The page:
By Ian S. Port
By Cory Sklar
By Godofredo Vasquez
By Gil Riego Jr.
By Ian S. Port
By Ian S. Port
By Christopher Victorio
By Ian S. Port
It is a truth universally acknowledged that two single women out by themselves should be in want of the approach of every greaseball in the bar with the understanding that sexual favors could be traded. At least, that is what we were hoping for.
I know what you're thinking: Why does this suddenly sound like a Sex and the Citycolumn written by Jane Austen? Hang in there, gentle reader.
The women reading this will get what I'm putting out. When you and your friends go out hoping to chat up some fellas, taking the time, of course, to groom yourselves properly and maybe even apply an essential oil or two, you have one thing on your mind: the need to feel pretty via validation from men.
But therein lies the rub.
You see, it has been my experience that when I go out with a girlfriend for the sole purpose of meeting men -- makeup applied, yabbos hoisted, open yet mysterious looks on our faces -- absolutely no one shows any interest in us. Not even the guy in the Manowar T-shirt.
Again, I know what you're thinking: Them gals must be pretty fugly. Well, I can't speak for myself, but as for my friend Melanie, she is extraordinarily beautiful and under most circumstances renders males embarrassingly timid.
No, it's what we have taken to calling "Murphy's Law of Romance." If you want guys to approach you, they won't; if you want to just sit quietly and catch up with your girlfriend, you will be inundated with unwanted advances. It's gotten to be a running joke with Melanie and me, and we decided to go out and test our theory one more time last week.
We chose Amber on 14th Street, where Church meets Market. I have seen some of the best-looking guys in the city in this place, the drinks are reasonably priced, and the sofa seats are placed close enough to one another so as to facilitate the exchange of pickup lines. Amber used to be the Zodiac bar, but it just tweren't in the stars for that club, so now the place is filled with Mojito mint leaves, early-'60s thrift store furniture, and the downy haze of cigarette smoke bathed in a soft yellow light (yup, it's a smoking bar, and a legal one, too). It took Amber a while to grab people's attention, but once it did, oy. Now it's usually packed to the gills by midnight.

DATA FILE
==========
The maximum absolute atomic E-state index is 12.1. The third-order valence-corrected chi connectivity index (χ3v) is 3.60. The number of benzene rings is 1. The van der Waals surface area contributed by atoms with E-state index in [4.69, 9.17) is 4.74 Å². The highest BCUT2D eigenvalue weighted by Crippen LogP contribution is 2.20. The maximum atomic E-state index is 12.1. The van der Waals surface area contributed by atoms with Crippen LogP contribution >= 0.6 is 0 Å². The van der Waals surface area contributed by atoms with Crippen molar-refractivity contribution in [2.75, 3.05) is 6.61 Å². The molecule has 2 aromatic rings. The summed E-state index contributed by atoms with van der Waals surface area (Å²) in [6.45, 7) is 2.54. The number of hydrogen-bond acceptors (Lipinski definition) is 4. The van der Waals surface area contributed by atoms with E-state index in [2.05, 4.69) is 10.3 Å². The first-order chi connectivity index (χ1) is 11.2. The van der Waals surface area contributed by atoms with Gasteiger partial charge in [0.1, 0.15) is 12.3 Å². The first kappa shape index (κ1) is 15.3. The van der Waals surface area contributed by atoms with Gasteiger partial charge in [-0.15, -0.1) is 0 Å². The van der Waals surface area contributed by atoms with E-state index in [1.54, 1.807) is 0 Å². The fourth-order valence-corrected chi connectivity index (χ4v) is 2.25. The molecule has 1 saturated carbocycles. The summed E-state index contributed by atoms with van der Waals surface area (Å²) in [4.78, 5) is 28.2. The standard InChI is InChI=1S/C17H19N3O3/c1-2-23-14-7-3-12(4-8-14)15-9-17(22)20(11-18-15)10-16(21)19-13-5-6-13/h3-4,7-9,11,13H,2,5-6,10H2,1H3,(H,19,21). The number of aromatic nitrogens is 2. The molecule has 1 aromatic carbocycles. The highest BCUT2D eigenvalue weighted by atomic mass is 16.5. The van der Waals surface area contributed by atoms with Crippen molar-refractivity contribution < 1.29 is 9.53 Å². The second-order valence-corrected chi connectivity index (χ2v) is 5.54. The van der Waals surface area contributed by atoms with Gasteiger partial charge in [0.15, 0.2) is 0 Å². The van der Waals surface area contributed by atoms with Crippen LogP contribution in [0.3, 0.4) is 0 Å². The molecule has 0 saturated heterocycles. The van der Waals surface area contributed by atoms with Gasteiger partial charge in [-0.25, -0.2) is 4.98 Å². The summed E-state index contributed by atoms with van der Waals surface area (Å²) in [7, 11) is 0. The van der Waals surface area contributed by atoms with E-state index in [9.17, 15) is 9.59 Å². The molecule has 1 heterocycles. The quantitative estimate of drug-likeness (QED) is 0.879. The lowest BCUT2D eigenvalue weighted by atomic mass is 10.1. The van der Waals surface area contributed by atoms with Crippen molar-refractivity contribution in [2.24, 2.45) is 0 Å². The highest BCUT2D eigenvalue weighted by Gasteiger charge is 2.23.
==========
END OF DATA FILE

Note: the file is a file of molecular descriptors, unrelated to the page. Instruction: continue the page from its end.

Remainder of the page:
We sat at the bar after asking two guys to move down a seat so that we could both sit together. They happily obliged with a twinkle in their eyes that read, "Great, womenfolk to flirt with." Oh man, we couldn't have been happier. The guy on the left, John, looked like Meat Loaf if he were part of the Culkin family, and his friend, Sandeep Tata (no joke), was well scrubbed and personable. They were just desperate enough to talk to us.
"Whatcha reading?" I asked John, who had a small stack of science fiction in front of him. He mumbled something inaudible and I smiled and nodded, eyebrows raised in the "Wow, how neat!" formation. We exchanged pleasantries and Sandeep chatted up Melanie.
In the background, more and more people began showing up, all of whom were inordinately stylish and attractive. We all want to be at the places where the stylish and attractive hang out, but once there, are we not wondering if we are stylish and attractive enough to be in their company? These thoughts raced through my Corona-soaked brain as I shifted my focus to the guy who was the obvious owner of the place. You can always tell the owner of a place because he's the guy who smiles at you every time you make eye contact with him. I passed him on my way out of the men's room (don't ask) and he beamed one my way, and now, as I sat at the end of the bar, he emptied our ashtray with a flourish. He was also the only one in the bar wearing a too-tight International Male shirt and black Levi's. But what really gave him away was when he chewed out the bartender in a string of expletives over by the ice chest. What a dick.
My anthropological observations were interrupted by John's voice. "Melanie," he said, pointing to her, "I love that necklace. And you," he said to me, moving his index finger my way.
Ah, what I came for, a compliment from a guy. It was coming, that firm acknowledgement veiled in alcohol-greased niceties that would say, "I think you are cute."
"You totally remind me of my aunt," he said proudly. His aunt? Melanie began to chuckle. I think he could see my face fall a bit, because he hastily added, "But that's a good thing! It has a great association for me."
OK, I'm listening.
"She was awesome. I always wanted her to baby-sit me."
The multi-CD shuffler that passes for Amber's DJ selected a Pinback song (other faves include everything from Bad Company to Franz Ferdinand). I gnawed on my lime. Melanie wasn't even halfway through her beer.
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